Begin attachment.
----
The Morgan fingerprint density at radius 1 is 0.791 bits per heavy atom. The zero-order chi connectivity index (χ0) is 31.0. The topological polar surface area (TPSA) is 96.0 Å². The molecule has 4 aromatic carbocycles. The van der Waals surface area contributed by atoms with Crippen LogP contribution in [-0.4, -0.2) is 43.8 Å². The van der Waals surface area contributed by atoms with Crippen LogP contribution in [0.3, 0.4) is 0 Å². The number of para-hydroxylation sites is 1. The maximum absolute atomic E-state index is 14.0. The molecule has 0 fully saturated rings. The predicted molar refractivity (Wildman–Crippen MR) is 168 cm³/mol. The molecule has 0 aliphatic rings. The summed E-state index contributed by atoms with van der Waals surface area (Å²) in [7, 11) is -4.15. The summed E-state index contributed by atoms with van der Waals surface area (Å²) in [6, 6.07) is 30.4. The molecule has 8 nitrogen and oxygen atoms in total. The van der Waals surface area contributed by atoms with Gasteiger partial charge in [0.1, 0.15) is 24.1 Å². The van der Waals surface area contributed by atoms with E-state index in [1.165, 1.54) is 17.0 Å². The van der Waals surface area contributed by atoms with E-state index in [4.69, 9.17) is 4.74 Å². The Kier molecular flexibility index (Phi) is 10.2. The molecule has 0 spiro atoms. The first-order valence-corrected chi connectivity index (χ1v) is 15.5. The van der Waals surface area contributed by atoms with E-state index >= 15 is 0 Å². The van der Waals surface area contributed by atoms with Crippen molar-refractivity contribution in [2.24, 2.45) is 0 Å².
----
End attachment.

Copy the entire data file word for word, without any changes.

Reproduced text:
The Morgan fingerprint density at radius 1 is 0.791 bits per heavy atom. The zero-order chi connectivity index (χ0) is 31.0. The topological polar surface area (TPSA) is 96.0 Å². The molecule has 4 aromatic carbocycles. The van der Waals surface area contributed by atoms with Crippen LogP contribution in [-0.4, -0.2) is 43.8 Å². The van der Waals surface area contributed by atoms with Crippen LogP contribution in [0.3, 0.4) is 0 Å². The number of para-hydroxylation sites is 1. The maximum absolute atomic E-state index is 14.0. The molecule has 0 fully saturated rings. The predicted molar refractivity (Wildman–Crippen MR) is 168 cm³/mol. The molecule has 0 aliphatic rings. The summed E-state index contributed by atoms with van der Waals surface area (Å²) in [7, 11) is -4.15. The summed E-state index contributed by atoms with van der Waals surface area (Å²) in [6, 6.07) is 30.4. The molecule has 8 nitrogen and oxygen atoms in total. The van der Waals surface area contributed by atoms with Gasteiger partial charge in [0.1, 0.15) is 24.1 Å². The van der Waals surface area contributed by atoms with E-state index in [1.165, 1.54) is 17.0 Å². The van der Waals surface area contributed by atoms with E-state index in [4.69, 9.17) is 4.74 Å². The Kier molecular flexibility index (Phi) is 10.2. The molecule has 0 spiro atoms. The first-order valence-corrected chi connectivity index (χ1v) is 15.5. The van der Waals surface area contributed by atoms with E-state index >= 15 is 0 Å². The van der Waals surface area contributed by atoms with Crippen molar-refractivity contribution in [2.24, 2.45) is 0 Å².